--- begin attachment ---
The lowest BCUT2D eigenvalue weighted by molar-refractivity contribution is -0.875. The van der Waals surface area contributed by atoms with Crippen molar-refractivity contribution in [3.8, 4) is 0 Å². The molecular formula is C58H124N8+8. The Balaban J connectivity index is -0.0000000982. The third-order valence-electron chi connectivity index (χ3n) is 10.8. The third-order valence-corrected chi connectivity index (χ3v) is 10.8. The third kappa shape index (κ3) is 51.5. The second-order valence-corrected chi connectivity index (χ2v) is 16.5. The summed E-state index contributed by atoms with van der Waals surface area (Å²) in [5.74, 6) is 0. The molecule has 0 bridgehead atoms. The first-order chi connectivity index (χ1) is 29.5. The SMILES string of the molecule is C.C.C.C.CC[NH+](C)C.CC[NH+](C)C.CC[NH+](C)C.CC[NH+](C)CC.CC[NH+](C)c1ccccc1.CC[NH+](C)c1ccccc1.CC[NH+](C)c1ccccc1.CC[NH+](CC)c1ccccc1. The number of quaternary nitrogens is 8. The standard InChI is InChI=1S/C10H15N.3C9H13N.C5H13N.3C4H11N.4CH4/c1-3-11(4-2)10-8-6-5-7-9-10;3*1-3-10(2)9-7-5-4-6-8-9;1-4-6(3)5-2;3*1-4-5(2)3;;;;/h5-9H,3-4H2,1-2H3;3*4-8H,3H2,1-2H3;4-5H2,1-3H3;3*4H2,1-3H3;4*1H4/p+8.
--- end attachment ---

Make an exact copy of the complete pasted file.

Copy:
The lowest BCUT2D eigenvalue weighted by molar-refractivity contribution is -0.875. The van der Waals surface area contributed by atoms with Crippen molar-refractivity contribution in [3.8, 4) is 0 Å². The molecular formula is C58H124N8+8. The Balaban J connectivity index is -0.0000000982. The third-order valence-electron chi connectivity index (χ3n) is 10.8. The third-order valence-corrected chi connectivity index (χ3v) is 10.8. The third kappa shape index (κ3) is 51.5. The second-order valence-corrected chi connectivity index (χ2v) is 16.5. The summed E-state index contributed by atoms with van der Waals surface area (Å²) in [5.74, 6) is 0. The molecule has 0 bridgehead atoms. The first-order chi connectivity index (χ1) is 29.5. The SMILES string of the molecule is C.C.C.C.CC[NH+](C)C.CC[NH+](C)C.CC[NH+](C)C.CC[NH+](C)CC.CC[NH+](C)c1ccccc1.CC[NH+](C)c1ccccc1.CC[NH+](C)c1ccccc1.CC[NH+](CC)c1ccccc1. The number of quaternary nitrogens is 8. The standard InChI is InChI=1S/C10H15N.3C9H13N.C5H13N.3C4H11N.4CH4/c1-3-11(4-2)10-8-6-5-7-9-10;3*1-3-10(2)9-7-5-4-6-8-9;1-4-6(3)5-2;3*1-4-5(2)3;;;;/h5-9H,3-4H2,1-2H3;3*4-8H,3H2,1-2H3;4-5H2,1-3H3;3*4H2,1-3H3;4*1H4/p+8.